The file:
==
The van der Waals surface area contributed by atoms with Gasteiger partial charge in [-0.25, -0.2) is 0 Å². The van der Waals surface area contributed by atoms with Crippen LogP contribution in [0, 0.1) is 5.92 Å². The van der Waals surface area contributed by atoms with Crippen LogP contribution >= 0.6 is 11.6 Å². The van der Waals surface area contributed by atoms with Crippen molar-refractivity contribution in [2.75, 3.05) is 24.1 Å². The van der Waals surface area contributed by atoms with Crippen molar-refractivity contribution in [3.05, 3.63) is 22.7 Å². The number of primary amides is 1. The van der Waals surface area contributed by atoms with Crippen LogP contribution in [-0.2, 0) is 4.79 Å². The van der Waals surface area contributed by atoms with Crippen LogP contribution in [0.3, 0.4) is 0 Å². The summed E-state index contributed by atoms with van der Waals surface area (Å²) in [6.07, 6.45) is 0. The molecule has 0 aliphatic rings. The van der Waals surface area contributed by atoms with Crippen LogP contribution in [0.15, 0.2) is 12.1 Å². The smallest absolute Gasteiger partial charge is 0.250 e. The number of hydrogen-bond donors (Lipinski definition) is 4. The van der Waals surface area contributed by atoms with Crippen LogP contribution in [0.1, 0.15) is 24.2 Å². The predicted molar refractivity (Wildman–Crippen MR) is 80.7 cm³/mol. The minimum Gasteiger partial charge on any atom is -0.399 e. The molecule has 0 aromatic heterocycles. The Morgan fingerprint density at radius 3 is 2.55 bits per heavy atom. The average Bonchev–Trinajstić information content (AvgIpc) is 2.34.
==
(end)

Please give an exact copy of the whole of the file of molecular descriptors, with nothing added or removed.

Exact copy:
The van der Waals surface area contributed by atoms with Gasteiger partial charge in [-0.25, -0.2) is 0 Å². The van der Waals surface area contributed by atoms with Crippen LogP contribution in [0, 0.1) is 5.92 Å². The van der Waals surface area contributed by atoms with Crippen LogP contribution >= 0.6 is 11.6 Å². The van der Waals surface area contributed by atoms with Crippen molar-refractivity contribution in [2.75, 3.05) is 24.1 Å². The van der Waals surface area contributed by atoms with Crippen molar-refractivity contribution in [3.05, 3.63) is 22.7 Å². The number of primary amides is 1. The van der Waals surface area contributed by atoms with Crippen LogP contribution in [-0.2, 0) is 4.79 Å². The van der Waals surface area contributed by atoms with Crippen LogP contribution in [0.3, 0.4) is 0 Å². The summed E-state index contributed by atoms with van der Waals surface area (Å²) in [6.07, 6.45) is 0. The molecule has 0 aliphatic rings. The van der Waals surface area contributed by atoms with Crippen LogP contribution in [0.15, 0.2) is 12.1 Å². The smallest absolute Gasteiger partial charge is 0.250 e. The number of hydrogen-bond donors (Lipinski definition) is 4. The van der Waals surface area contributed by atoms with Crippen LogP contribution in [0.1, 0.15) is 24.2 Å². The predicted molar refractivity (Wildman–Crippen MR) is 80.7 cm³/mol. The minimum Gasteiger partial charge on any atom is -0.399 e. The molecule has 0 aromatic heterocycles. The Morgan fingerprint density at radius 3 is 2.55 bits per heavy atom. The average Bonchev–Trinajstić information content (AvgIpc) is 2.34.